Magnesium is an abundant earth mineral that plays a crucial role in over 300 enzymatic processes in your body, from nerve function to energy production. It also helps with muscle contraction (and relaxation), keeping your heart ticking, and DNA replication and repair.
Because Magnesium has a hand in so many bodily processes, not taking in enough can quickly lead to a Magnesium deficiency and cause symptoms like fatigue, cramping, and even heart palpitations.
If Magnesium is so important, you’re probably wondering: should I take a Magnesium supplement? Let’s dig into why you might want to take a dietary Magnesium supplement.
7 Reasons Why You Should Be Taking Magnesium
There are a number of health benefits of Magnesium, proving plenty of reasons why you should take a Magnesium supplement.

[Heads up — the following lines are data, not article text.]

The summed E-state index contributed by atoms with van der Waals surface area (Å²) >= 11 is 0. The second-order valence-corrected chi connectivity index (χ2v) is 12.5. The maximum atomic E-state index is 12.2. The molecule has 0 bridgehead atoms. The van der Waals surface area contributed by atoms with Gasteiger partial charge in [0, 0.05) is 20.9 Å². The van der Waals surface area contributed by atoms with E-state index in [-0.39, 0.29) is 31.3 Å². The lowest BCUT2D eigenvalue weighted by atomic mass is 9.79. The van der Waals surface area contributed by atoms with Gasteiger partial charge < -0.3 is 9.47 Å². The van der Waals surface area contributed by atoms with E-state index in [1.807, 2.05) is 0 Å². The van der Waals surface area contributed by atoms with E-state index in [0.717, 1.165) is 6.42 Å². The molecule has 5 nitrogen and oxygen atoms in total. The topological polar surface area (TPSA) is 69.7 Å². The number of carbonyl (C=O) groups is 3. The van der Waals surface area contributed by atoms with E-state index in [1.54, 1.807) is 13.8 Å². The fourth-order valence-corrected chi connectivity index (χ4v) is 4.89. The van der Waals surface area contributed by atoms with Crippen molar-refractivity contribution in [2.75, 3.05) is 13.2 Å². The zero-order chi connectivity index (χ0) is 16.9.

1. Stress Relief
Magnesium might help you better cope with daily stress, according to some research. How? Magnesium acts on the hypothalamic pituitary adrenal (HPA) axis. This is the part of your brain that controls your stress response. By regulating the HPA, Magnesium may help promote calm and prevent you from feeling overwhelmed. Magnesium also regulates muscle cramps, which may explain why taking it can help you feel more calm.
Addressing a Magnesium deficiency isn’t just good for stress relief. Taking magnesium before bed may lead to better sleep. When you’re stressed out, it can be tough to get quality shut-eye. Magnesium supplementation can help prime your body to enter a relaxed state thanks to its calm-promoting and muscle-relaxing effects.
Supplemental Magnesium also influences Melatonin levels in your body. Melatonin is responsible for regulating your body’s sleep-wake cycle. Having enough Magnesium is critical for getting healthy, restful sleep. If you have low Magnesium levels, consider adding a Magnesium supplement to your nightly routine.
3. Skin Health
Because Magnesium is important for cellular metabolism and regeneration, low levels or poor Magnesium absorption can have an impact on your skin. Without enough Magnesium for skin, DNA repair isn’t possible, which is bad news for many bodily functions, including skin cell production.